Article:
We're still getting spammed even with annoying levels of CAPTCHAs. Looks like this is some ass doing it manually or they've broken reCAPTCHA, though the fairly low rate of spamming indicates that this is probably manual. Time to ban some netblocks from doing updates to the database, given that nuking from orbit isn't an option. (When spam is a problem, there's no point trying half-measures first. They won't work. Spammers are the scum of the earth and have a financial incentive to boot.) —Donal Fellows 11:18, 1 July 2009 (UTC)

Read this. Seems that it's likely a manual effort in an attempt to create landing pages. Banning netblocks isn't really going to help, as Tor makes for an easy workaround. At this point, I'm thinking either utilizing an RBL blacklist, or come up with a Bayes-based edit filter based on the ConfirmEdit extension. (Ham gets marked via MediaWiki's patrol mechanism, while spam gets marked by page deletion.)
The other thought is that spammers are putting manual effort into creating landing pages for email campaigns and the like. We could conceivably #REDIRECT the spam pages to a common target page for the time being. --Short Circuit 18:01, 1 July 2009 (UTC)
Blacklists or Bayesian filters are not very effective ways to filter spam, and they create false positives. A good spam filtering is based on what the spammers are actually selling: their contact information (e-mail address, web address etc.). I would think there is only one or just a few spammers that bother to manually create pages here in Rosetta Code, so it should be possible to add their contact information to spam filter manually. --PauliKL 09:59, 2 July 2009 (UTC)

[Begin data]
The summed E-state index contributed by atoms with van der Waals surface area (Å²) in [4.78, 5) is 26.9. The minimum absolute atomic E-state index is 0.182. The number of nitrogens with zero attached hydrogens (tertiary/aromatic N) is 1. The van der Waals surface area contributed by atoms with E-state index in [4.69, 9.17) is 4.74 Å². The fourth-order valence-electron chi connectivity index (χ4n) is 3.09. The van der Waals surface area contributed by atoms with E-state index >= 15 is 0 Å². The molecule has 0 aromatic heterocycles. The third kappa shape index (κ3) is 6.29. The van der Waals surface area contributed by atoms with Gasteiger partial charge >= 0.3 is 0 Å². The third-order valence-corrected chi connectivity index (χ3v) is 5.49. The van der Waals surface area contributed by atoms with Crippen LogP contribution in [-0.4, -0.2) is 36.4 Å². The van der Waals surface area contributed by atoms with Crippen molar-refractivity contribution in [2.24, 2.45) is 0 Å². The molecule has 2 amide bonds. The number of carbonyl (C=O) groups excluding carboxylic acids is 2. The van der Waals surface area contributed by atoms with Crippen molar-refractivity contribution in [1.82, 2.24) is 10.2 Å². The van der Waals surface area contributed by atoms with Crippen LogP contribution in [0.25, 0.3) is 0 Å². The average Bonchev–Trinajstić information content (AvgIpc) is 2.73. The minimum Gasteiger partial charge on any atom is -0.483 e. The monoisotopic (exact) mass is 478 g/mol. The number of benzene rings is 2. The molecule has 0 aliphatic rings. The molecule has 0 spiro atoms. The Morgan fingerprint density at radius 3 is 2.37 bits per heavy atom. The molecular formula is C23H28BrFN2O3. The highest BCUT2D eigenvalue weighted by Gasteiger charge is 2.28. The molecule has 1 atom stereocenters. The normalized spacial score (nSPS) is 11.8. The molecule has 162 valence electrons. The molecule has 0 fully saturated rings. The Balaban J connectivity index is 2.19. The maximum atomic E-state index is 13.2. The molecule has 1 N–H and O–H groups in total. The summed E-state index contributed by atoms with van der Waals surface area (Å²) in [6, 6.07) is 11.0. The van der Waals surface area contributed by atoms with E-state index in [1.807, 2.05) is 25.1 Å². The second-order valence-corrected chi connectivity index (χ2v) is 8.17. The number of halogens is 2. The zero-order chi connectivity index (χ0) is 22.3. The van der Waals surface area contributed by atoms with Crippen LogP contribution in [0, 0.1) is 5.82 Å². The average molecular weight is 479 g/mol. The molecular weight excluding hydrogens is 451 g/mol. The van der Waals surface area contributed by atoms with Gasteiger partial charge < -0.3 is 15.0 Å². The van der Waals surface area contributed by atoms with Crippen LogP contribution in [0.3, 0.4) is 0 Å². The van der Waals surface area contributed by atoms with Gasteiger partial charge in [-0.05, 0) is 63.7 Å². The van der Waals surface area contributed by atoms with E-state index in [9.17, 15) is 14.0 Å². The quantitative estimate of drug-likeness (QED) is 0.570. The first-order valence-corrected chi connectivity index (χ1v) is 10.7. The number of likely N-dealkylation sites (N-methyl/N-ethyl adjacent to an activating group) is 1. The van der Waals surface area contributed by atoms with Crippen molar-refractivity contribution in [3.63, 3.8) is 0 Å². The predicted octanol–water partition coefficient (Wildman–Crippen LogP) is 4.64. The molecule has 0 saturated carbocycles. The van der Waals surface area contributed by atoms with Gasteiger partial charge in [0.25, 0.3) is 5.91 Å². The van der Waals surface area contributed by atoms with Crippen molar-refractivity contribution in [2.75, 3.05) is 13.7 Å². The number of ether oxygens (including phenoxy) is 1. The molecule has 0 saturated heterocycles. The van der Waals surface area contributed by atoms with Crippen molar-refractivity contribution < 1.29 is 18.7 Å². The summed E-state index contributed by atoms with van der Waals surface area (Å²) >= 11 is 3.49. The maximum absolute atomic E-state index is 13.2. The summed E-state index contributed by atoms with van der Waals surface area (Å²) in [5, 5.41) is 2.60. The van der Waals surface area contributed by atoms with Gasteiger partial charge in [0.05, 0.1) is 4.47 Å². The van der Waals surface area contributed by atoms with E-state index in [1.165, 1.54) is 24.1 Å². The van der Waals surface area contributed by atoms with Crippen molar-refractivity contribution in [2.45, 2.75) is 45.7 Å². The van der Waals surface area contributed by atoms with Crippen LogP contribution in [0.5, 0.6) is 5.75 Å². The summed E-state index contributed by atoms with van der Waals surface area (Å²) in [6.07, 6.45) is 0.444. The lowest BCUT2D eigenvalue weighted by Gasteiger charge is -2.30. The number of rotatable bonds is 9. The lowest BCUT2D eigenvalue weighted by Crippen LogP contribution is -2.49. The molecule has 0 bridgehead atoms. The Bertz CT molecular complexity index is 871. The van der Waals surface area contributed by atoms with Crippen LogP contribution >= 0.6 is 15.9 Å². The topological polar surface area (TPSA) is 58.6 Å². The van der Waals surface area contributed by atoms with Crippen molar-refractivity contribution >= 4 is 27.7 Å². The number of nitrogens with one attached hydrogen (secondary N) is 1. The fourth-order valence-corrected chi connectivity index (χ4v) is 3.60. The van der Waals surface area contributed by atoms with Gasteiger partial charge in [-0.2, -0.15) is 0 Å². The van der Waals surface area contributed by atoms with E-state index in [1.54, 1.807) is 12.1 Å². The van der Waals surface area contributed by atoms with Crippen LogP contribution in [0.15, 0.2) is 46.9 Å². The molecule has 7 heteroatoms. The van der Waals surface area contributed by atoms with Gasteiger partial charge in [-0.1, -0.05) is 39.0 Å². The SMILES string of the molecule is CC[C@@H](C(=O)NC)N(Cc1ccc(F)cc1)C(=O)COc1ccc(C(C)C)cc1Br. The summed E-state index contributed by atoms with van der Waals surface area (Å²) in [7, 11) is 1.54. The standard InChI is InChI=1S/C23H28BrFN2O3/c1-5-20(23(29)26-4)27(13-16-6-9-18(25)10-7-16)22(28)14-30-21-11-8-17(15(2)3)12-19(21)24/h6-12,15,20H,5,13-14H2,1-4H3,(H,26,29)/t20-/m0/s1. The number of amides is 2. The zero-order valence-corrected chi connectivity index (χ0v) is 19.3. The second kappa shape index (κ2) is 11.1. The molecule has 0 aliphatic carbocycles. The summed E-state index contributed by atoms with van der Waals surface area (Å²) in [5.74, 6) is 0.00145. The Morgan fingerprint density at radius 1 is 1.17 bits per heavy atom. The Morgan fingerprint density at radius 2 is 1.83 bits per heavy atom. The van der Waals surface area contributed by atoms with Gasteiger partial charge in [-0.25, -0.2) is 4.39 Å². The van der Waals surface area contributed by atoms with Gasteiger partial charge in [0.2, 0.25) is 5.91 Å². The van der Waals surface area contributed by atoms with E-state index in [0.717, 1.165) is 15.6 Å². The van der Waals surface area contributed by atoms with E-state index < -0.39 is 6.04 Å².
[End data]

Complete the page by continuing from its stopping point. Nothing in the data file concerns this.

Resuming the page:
You could also try simply turning off the creation of new accounts for a while (e.g., a couple of weeks) to encourage the spammers to go elsewhere. The number of new genuine users turned off by this is probably going to be quite small, and the problem does at least seem to be confined to user pages. —Donal Fellows 13:23, 2 July 2009 (UTC)
They're still using identifiable names that could be caught by RE like "[0-9]+\s*buy"; if stopped this way, they can for sure change approach, but if they are landing-pages, likely the username must follow a pattern an airplain can identify, and then they must change their OLS signals, so I believe it is not a so bad approach to fight them. I like the idea of silent failure and honeypot page, even though I've not the slightest idea on how it could be done on mediawiki. --ShinTakezou 13:42, 2 July 2009 (UTC)
That was the approach I had in mind. Need time to implement it. Shouldn't take too long, but it'll require learning how to extend the ConfirmEdit extension. --Short Circuit 15:47, 2 July 2009 (UTC)


Couldn't CAPTCHA be disabled for already registered and "tested" users? --ShinTakezou 15:03, 2 July 2009 (UTC)

That's where we were earlier this week. I might reduce the captcha conditions this weekend if the spam doesn't drop off. At any rate, I'm going to have to mod things a bit to deal with spammers, and it might be possible to drop the CAPTCHAs altogether at that point. --Short Circuit 15:46, 2 July 2009 (UTC)